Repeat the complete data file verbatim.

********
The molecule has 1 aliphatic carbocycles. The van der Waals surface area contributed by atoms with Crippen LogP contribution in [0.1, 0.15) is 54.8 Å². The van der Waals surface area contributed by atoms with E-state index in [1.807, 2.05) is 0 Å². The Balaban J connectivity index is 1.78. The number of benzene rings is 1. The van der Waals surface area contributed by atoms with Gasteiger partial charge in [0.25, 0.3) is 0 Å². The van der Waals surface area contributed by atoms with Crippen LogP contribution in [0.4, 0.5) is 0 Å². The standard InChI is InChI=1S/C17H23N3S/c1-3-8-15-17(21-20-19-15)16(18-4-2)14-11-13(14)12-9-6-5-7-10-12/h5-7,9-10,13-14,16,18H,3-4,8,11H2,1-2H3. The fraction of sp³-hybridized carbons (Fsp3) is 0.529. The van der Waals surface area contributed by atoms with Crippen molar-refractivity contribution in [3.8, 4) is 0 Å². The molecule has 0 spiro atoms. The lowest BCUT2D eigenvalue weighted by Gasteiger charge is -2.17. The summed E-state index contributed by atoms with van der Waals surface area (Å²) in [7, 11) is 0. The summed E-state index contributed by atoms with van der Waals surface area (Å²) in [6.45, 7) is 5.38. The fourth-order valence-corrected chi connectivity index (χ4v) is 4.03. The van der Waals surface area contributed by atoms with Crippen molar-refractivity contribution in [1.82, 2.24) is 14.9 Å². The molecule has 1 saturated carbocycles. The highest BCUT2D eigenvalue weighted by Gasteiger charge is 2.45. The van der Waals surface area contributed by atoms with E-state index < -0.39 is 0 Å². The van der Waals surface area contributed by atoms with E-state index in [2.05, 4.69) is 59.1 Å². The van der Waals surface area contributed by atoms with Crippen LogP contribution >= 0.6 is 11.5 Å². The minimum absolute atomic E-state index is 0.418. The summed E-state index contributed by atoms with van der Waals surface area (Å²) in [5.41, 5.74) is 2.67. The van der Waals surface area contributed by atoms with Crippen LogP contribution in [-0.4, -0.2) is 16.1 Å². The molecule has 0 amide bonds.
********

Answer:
The molecule has 1 aliphatic carbocycles. The van der Waals surface area contributed by atoms with Crippen LogP contribution in [0.1, 0.15) is 54.8 Å². The van der Waals surface area contributed by atoms with E-state index in [1.807, 2.05) is 0 Å². The Balaban J connectivity index is 1.78. The number of benzene rings is 1. The van der Waals surface area contributed by atoms with Gasteiger partial charge in [0.25, 0.3) is 0 Å². The van der Waals surface area contributed by atoms with Crippen LogP contribution in [0.4, 0.5) is 0 Å². The standard InChI is InChI=1S/C17H23N3S/c1-3-8-15-17(21-20-19-15)16(18-4-2)14-11-13(14)12-9-6-5-7-10-12/h5-7,9-10,13-14,16,18H,3-4,8,11H2,1-2H3. The fraction of sp³-hybridized carbons (Fsp3) is 0.529. The van der Waals surface area contributed by atoms with Crippen molar-refractivity contribution in [3.8, 4) is 0 Å². The molecule has 0 spiro atoms. The lowest BCUT2D eigenvalue weighted by Gasteiger charge is -2.17. The summed E-state index contributed by atoms with van der Waals surface area (Å²) in [7, 11) is 0. The summed E-state index contributed by atoms with van der Waals surface area (Å²) in [6.45, 7) is 5.38. The fourth-order valence-corrected chi connectivity index (χ4v) is 4.03. The van der Waals surface area contributed by atoms with Crippen molar-refractivity contribution in [1.82, 2.24) is 14.9 Å². The molecule has 1 saturated carbocycles. The highest BCUT2D eigenvalue weighted by Gasteiger charge is 2.45. The van der Waals surface area contributed by atoms with E-state index < -0.39 is 0 Å². The van der Waals surface area contributed by atoms with E-state index in [2.05, 4.69) is 59.1 Å². The van der Waals surface area contributed by atoms with Crippen LogP contribution >= 0.6 is 11.5 Å². The minimum absolute atomic E-state index is 0.418. The summed E-state index contributed by atoms with van der Waals surface area (Å²) in [5.41, 5.74) is 2.67. The van der Waals surface area contributed by atoms with Crippen LogP contribution in [-0.4, -0.2) is 16.1 Å². The molecule has 0 amide bonds.